Looking for a dark soy sauce substitute, without another trip to the market? I’ve compiled 3 options you can use in its stead, including one you won’t need to adjust at all.
But first, let’s look what what dark soy sauce is— a sweeter, slightly saltier, and much thicker version of the soy sauce you’re used to. The flavor enhancer is most popular in Chinese dishes, where it’s used to add color and a more savory flavor to dishes like fried rice and to dipping sauces, like for gyoza. It helps other ingredients stick to meat and rice or noodles, so it’s also often used in marinates and stir-frys. The best substitute for dark soy sauce will cover the same complex flavor notes as it does.
What Makes Up Dark Soy Sauce?
Soy sauce originated in China. This ubiquitous seasoning has been used for more than 2,200 years. Preparing beans and then fermenting them with salt, water and wheat are the long and tedious process in the art of making soy sauce.
Chinese soy sauce comes in many forms: light soy sauce, dark soy sauce, and sweet soy sauce. Light soy sauce is created in the first stage, then dark soy sauce and sweet soy sauce are made when aged soy sauce is combined with other sweeteners.
What distinguishes dark soy sauce from light soy sauce is important in substitutions.
All-around light soy sauce is mainly used for cooking and as a dipping sauce because of its thin consistency and salty, umami flavor. The darker-colored, sweeter, and more viscous Chinese dark soy sauce is frequently used as a marinade or glaze. Aside from their taste, consistency, and functionality, dark soy sauce and light soy sauce differ in their fermentation length – dark soy sauce is left to ferment longer.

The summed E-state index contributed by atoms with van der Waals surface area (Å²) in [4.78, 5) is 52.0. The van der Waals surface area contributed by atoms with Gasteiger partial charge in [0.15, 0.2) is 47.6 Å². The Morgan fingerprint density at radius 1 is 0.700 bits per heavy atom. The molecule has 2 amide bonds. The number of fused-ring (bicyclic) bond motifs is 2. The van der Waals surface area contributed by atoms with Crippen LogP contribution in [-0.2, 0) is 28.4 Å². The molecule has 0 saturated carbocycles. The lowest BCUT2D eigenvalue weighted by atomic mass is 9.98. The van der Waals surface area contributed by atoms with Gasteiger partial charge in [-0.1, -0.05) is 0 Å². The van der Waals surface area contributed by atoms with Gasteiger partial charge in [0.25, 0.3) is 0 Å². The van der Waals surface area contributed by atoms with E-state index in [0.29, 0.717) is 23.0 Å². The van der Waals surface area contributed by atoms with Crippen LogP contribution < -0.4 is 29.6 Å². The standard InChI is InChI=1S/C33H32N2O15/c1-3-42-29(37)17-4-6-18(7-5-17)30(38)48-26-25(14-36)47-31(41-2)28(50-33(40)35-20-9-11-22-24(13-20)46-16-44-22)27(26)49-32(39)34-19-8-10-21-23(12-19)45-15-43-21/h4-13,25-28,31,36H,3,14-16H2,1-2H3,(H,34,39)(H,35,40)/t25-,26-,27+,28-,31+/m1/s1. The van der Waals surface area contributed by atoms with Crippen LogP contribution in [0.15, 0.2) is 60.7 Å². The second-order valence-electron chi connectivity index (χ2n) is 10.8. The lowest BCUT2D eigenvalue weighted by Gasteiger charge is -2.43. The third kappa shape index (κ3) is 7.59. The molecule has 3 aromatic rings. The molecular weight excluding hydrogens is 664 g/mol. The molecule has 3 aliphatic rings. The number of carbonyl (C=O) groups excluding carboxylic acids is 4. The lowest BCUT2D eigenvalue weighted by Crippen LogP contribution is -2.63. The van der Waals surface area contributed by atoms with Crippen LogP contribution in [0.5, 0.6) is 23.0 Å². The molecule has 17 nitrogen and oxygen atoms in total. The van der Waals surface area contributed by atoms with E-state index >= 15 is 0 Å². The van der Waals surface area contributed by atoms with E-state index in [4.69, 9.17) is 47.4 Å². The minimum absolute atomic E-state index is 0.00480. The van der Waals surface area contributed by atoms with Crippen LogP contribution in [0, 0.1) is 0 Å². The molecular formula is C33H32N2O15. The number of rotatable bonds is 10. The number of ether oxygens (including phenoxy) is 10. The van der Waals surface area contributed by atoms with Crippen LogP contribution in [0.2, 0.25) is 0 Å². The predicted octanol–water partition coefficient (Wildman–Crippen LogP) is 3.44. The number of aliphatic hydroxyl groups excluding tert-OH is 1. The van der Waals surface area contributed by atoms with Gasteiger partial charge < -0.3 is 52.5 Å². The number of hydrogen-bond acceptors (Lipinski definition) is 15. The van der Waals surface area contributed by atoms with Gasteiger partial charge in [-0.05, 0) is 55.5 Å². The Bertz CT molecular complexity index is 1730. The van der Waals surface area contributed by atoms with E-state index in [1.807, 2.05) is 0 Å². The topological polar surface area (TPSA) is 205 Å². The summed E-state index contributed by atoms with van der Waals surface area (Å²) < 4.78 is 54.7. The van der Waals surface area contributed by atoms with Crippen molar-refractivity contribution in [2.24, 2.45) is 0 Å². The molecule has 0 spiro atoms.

One variety of brewed, blended soy sauce is dark soy sauce. It’s sweeter and less salty than light soy sauce, and some varieties may be aged longer to produce additional flavor as it ferments. It can be blended with sweet or savory ingredients to add a different layer of flavor, texture, or color, and some even contain molasses, which enhances its lustrous caramel color.
Some dark soy sauces are enhanced with straw mushroom broth to create a richer flavor than plain dark soy sauce. The resulting product is called mushroom-flavored dark soy sauce or mushroom dark soy sauce. Additionally, Chinese dark soy sauce and Japanese dark soy sauce are not the same things.
Japanese dark soy sauce, also known as koikuchi shoyu, is an all-purpose seasoning similar to Chinese light soy sauce – used for both cooked and raw applications such as marinades, dipping sauces, stews, and stir-fries. A few premium Japanese soy sauces prepared from whole soybeans offer a richer, more nuanced flavor, best reserved for dipping sauces and finishing flavors.
How to Use Dark Soy Sauce
Soy sauce is widely used as a flavor base in many dishes around the world. Dark soy sauce in particular is used in soy sauce caramels drizzled on ice cream, to flavor finished fried rice and noodle stir-fry dishes, on sloppy joes, and in barbecue sauces utilizing soy sauce as a flavor and color enhancer.
As the main component in marinades, stews or sauces, dark soy sauce shines. When used as a marinade for Chinese soy chicken, spare ribs, or char-siu, this powerhouse ingredient delivers not only a richer mouthfeel but also a deeper color.
It is employed in slow, prolonged cooking methods including braising and slow-cooking. The incredibly flavorful sauce fueled by dark soy sauce gives Malaysian tau yew bak (braised pork belly), Chinese red-braised pork belly, and Korean galbi jjim (beef stew) a complex and addictive taste.